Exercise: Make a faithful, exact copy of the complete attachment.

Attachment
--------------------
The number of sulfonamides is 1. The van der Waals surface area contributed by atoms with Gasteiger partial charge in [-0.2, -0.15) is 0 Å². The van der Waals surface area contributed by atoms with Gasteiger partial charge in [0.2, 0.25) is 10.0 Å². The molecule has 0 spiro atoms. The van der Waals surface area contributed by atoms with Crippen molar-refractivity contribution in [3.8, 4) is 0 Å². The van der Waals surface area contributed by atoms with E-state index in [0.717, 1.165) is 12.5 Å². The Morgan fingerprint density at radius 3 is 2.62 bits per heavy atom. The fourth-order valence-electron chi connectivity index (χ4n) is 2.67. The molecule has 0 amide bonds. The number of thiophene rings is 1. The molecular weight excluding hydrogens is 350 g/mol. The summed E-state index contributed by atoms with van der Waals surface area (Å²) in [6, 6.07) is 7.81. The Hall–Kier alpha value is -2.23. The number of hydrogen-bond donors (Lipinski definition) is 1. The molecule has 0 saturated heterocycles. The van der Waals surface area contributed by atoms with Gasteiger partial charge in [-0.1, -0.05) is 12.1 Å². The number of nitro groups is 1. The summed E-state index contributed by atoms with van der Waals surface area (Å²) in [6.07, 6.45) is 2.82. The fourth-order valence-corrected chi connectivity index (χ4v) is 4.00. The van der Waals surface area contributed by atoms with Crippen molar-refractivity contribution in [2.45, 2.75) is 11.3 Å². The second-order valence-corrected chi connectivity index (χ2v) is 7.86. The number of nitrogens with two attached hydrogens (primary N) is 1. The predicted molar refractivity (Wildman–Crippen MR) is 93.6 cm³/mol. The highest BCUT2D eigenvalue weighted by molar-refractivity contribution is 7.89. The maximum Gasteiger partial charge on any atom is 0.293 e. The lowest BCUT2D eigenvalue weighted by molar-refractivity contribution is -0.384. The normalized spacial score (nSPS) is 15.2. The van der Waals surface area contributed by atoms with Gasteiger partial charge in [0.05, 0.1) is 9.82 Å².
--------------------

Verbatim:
The number of sulfonamides is 1. The van der Waals surface area contributed by atoms with Gasteiger partial charge in [-0.2, -0.15) is 0 Å². The van der Waals surface area contributed by atoms with Gasteiger partial charge in [0.2, 0.25) is 10.0 Å². The molecule has 0 spiro atoms. The van der Waals surface area contributed by atoms with Crippen molar-refractivity contribution in [3.8, 4) is 0 Å². The van der Waals surface area contributed by atoms with E-state index in [0.717, 1.165) is 12.5 Å². The Morgan fingerprint density at radius 3 is 2.62 bits per heavy atom. The fourth-order valence-electron chi connectivity index (χ4n) is 2.67. The molecule has 0 amide bonds. The number of thiophene rings is 1. The molecular weight excluding hydrogens is 350 g/mol. The summed E-state index contributed by atoms with van der Waals surface area (Å²) in [6, 6.07) is 7.81. The Hall–Kier alpha value is -2.23. The number of hydrogen-bond donors (Lipinski definition) is 1. The molecule has 0 saturated heterocycles. The van der Waals surface area contributed by atoms with Gasteiger partial charge in [-0.1, -0.05) is 12.1 Å². The number of nitro groups is 1. The summed E-state index contributed by atoms with van der Waals surface area (Å²) in [6.07, 6.45) is 2.82. The fourth-order valence-corrected chi connectivity index (χ4v) is 4.00. The van der Waals surface area contributed by atoms with Crippen molar-refractivity contribution in [2.45, 2.75) is 11.3 Å². The second-order valence-corrected chi connectivity index (χ2v) is 7.86. The number of nitrogens with two attached hydrogens (primary N) is 1. The predicted molar refractivity (Wildman–Crippen MR) is 93.6 cm³/mol. The highest BCUT2D eigenvalue weighted by molar-refractivity contribution is 7.89. The maximum Gasteiger partial charge on any atom is 0.293 e. The lowest BCUT2D eigenvalue weighted by molar-refractivity contribution is -0.384. The normalized spacial score (nSPS) is 15.2. The van der Waals surface area contributed by atoms with Gasteiger partial charge in [0.05, 0.1) is 9.82 Å².